Imperatives for Reconsideration of the Armed Forces Doctrines
Lt Gen (Dr) Rakesh Sharma (Retd.), Distinguished Fellow, VIF

Modern warfare dictates different Services and indeed different components of national power to be brought together intelligently to achieve unity of command and unity of effort. Modern warfare is also extremely complex, and no two wars can be stated as being similar.

Doctrine is a body of carefully developed, sanctioned ideas which has been officially approved or ratified under common frame of references. Language of policy, strategy and doctrine is very important. In effect joint doctrine sets out the fundamental principles that guide the employment of military forces in coordinated action towards the common objective and includes terms, tactics, techniques, and procedures (in classified or unclassified form). However, in own armed forces peacetime innovation would have to be top-down through intellectual, doctrinal, strategical and structural changes in response to changing perception of the security environment, inevitably with push and concurrence of civilian leadership.

The 2nd Edition of Joint Doctrine of the Indian Armed Forces – 2017 was aligned with the previously issued Service Specific Doctrines! 'Joint' military doctrine ought to provide the foundation for greater integration and interdependence and achieve higher inter-operability and compatibility within the Armed Forces. As and when need is felt, the revised or updated Joint Doctrine should provide the foundation, for Services to operate in synergy.

The three Services have distinct cultures, ideals, organisations and capabilities. The Services tend to enhance their own tools and solutions, and develop doctrines that promote their own interests. Service Specific doctrines ought to describe and guide proper use of combat power of that Service in military operations to achieve the Joint Force commander’s objectives. Assuredly, the separate domains require exploitation of different sets of physical laws to operate in, but must be intricately linked by the effects they can produce together. However, a service-specific doctrine MUST NOT BE stand-alone, or pre-empt, it has to flow out of the Joint or Integrated Doctrine, through National security policy objectives and strategy. Service Specific Doctrine before the issue of joint doctrine will exactly be cart before the horse!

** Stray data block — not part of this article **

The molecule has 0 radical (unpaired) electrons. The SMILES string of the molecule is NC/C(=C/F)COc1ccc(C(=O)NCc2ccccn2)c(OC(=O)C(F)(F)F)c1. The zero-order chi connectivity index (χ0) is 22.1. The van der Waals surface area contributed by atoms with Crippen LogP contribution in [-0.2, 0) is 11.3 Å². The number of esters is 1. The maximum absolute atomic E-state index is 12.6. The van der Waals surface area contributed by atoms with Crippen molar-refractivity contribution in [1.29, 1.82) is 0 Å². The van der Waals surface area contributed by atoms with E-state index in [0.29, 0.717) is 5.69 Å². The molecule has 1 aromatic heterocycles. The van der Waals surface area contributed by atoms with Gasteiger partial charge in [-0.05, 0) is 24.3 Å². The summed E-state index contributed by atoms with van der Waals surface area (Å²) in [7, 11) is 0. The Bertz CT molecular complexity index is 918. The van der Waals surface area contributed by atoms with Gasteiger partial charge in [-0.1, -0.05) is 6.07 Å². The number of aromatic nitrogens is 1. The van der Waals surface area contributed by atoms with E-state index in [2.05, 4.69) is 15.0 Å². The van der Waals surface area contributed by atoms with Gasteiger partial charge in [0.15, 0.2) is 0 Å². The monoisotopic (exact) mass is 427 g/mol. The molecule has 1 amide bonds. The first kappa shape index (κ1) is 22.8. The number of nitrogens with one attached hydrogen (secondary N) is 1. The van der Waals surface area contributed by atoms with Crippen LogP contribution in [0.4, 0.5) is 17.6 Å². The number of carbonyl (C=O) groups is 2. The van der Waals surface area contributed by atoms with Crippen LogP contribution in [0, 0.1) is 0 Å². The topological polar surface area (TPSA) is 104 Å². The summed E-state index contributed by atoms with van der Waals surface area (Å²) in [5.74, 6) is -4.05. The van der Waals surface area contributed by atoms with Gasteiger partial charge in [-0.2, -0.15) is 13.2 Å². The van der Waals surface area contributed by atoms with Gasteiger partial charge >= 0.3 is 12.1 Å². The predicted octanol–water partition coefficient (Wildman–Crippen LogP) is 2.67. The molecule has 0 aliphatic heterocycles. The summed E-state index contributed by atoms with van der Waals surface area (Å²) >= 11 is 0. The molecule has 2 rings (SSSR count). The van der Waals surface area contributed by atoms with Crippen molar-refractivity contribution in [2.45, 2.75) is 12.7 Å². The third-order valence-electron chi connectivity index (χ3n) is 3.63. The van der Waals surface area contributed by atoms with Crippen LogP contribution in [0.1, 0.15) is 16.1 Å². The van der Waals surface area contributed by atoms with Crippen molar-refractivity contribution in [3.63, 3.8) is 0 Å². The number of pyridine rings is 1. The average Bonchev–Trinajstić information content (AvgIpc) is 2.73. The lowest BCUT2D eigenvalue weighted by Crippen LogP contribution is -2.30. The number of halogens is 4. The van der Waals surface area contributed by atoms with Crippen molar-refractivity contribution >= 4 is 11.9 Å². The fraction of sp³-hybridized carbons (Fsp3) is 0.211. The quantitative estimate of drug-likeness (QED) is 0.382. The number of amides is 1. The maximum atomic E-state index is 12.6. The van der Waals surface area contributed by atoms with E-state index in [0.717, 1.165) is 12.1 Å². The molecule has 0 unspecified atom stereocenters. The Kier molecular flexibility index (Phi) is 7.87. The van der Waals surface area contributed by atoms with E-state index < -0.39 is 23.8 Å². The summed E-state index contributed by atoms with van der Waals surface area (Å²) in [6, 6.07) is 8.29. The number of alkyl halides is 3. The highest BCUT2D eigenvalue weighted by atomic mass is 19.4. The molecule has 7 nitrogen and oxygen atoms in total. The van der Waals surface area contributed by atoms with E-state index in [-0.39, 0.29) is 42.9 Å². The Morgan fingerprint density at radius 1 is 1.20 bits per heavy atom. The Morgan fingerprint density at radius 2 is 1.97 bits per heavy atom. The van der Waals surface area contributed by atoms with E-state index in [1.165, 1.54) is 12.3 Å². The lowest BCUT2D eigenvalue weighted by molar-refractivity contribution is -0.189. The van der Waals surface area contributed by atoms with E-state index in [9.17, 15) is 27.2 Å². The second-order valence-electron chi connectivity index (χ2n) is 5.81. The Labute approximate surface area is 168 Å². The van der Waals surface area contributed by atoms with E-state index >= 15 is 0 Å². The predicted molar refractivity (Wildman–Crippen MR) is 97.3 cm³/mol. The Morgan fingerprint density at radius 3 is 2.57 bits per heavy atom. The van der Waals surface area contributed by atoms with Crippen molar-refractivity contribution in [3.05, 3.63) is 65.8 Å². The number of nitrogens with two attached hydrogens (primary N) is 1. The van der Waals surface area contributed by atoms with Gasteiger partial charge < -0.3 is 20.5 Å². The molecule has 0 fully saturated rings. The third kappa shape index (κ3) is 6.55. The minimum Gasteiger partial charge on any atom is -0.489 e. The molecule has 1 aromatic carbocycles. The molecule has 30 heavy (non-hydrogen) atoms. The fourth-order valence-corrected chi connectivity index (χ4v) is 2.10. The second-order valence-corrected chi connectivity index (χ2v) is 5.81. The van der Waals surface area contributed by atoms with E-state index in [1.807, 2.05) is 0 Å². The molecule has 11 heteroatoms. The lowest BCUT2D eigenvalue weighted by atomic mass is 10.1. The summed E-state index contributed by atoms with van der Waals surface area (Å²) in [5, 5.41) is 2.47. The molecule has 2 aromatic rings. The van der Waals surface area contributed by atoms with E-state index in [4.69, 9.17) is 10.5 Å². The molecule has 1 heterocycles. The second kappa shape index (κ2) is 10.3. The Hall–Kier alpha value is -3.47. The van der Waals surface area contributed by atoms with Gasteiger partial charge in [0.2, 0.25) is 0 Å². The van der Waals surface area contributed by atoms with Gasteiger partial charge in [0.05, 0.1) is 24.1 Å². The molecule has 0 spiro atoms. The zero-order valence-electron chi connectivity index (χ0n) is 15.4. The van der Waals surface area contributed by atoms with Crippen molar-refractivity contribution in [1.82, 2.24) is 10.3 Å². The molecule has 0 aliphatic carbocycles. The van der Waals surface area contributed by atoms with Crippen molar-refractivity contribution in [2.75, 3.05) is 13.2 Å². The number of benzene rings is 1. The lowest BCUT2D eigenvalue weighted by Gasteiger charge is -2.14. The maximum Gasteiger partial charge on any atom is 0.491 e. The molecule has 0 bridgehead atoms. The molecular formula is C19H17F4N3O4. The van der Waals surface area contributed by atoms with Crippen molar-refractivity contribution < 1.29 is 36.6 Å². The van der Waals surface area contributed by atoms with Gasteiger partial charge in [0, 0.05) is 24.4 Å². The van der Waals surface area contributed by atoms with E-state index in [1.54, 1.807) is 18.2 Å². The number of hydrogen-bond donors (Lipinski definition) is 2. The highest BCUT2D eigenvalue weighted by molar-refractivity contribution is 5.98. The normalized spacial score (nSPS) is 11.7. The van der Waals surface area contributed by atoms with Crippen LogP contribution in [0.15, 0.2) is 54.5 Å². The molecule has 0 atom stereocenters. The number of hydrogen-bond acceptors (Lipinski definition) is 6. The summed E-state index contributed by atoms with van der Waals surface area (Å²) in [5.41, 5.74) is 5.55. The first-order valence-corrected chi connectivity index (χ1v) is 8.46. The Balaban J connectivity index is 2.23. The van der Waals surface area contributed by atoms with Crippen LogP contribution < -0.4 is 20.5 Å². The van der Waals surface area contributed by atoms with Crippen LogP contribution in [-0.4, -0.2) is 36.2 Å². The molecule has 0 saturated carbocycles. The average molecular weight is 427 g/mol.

The basic question that needs to be addressed is what is one Services’ mission within the integrated force? And to do that how should the Service approach it? Contextually, there exist five rationales for enunciating fresh doctrines.
First, Indian strategic geography has clear diktats, of contested borders, of two adversaries of different calibre, and of collusion among adversaries. Indian structure of relations with Pakistan and China has remained anarchic. The happening on the Northern Borders since May 2020 have gravelly affected Indian military posture, exhibited new and bold National Will and initiated extensive rethink. It is apparent that border resolution with both adversaries is not on the horizon, and tensions will persist. Though conventional war is NOT inevitable, and all efforts must be made to avert it, yet peace is too fragile and not guaranteed. Realism for India is, that the balance of power has been severely disrupted in China’s favour and this unbalanced power wielded by China is a potential threat to India.

Hence, if there is a constancy of threat, it must produce a firmness of policy change, and conjoined combat power and not three combat forces. Reconsideration of the doctrines will be necessary.